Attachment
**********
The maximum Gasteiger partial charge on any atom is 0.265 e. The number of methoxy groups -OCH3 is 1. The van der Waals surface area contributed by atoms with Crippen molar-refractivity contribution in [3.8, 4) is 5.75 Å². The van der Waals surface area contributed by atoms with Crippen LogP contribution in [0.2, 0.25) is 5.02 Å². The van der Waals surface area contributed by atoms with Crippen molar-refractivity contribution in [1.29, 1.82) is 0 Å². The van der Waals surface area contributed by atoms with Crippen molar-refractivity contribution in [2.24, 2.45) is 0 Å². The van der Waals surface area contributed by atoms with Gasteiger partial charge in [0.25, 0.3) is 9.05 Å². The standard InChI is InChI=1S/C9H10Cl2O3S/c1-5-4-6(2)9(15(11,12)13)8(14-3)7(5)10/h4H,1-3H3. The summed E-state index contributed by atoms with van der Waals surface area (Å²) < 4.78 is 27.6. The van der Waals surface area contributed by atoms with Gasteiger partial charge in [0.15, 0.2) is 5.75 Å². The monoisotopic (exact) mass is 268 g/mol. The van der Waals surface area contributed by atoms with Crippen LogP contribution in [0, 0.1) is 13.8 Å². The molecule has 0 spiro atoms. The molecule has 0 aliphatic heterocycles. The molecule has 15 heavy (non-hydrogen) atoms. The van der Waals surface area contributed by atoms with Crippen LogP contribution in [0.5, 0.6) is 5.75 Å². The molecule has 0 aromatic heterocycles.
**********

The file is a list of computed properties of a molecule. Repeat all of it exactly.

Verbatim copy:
The maximum Gasteiger partial charge on any atom is 0.265 e. The number of methoxy groups -OCH3 is 1. The van der Waals surface area contributed by atoms with Crippen molar-refractivity contribution in [3.8, 4) is 5.75 Å². The van der Waals surface area contributed by atoms with Crippen LogP contribution in [0.2, 0.25) is 5.02 Å². The van der Waals surface area contributed by atoms with Crippen molar-refractivity contribution in [1.29, 1.82) is 0 Å². The van der Waals surface area contributed by atoms with Crippen molar-refractivity contribution in [2.24, 2.45) is 0 Å². The van der Waals surface area contributed by atoms with Gasteiger partial charge in [0.25, 0.3) is 9.05 Å². The standard InChI is InChI=1S/C9H10Cl2O3S/c1-5-4-6(2)9(15(11,12)13)8(14-3)7(5)10/h4H,1-3H3. The summed E-state index contributed by atoms with van der Waals surface area (Å²) < 4.78 is 27.6. The van der Waals surface area contributed by atoms with Gasteiger partial charge in [0.15, 0.2) is 5.75 Å². The monoisotopic (exact) mass is 268 g/mol. The van der Waals surface area contributed by atoms with Crippen LogP contribution in [0, 0.1) is 13.8 Å². The molecule has 0 spiro atoms. The molecule has 0 aliphatic heterocycles. The molecule has 15 heavy (non-hydrogen) atoms. The van der Waals surface area contributed by atoms with Crippen LogP contribution in [0.5, 0.6) is 5.75 Å². The molecule has 0 aromatic heterocycles.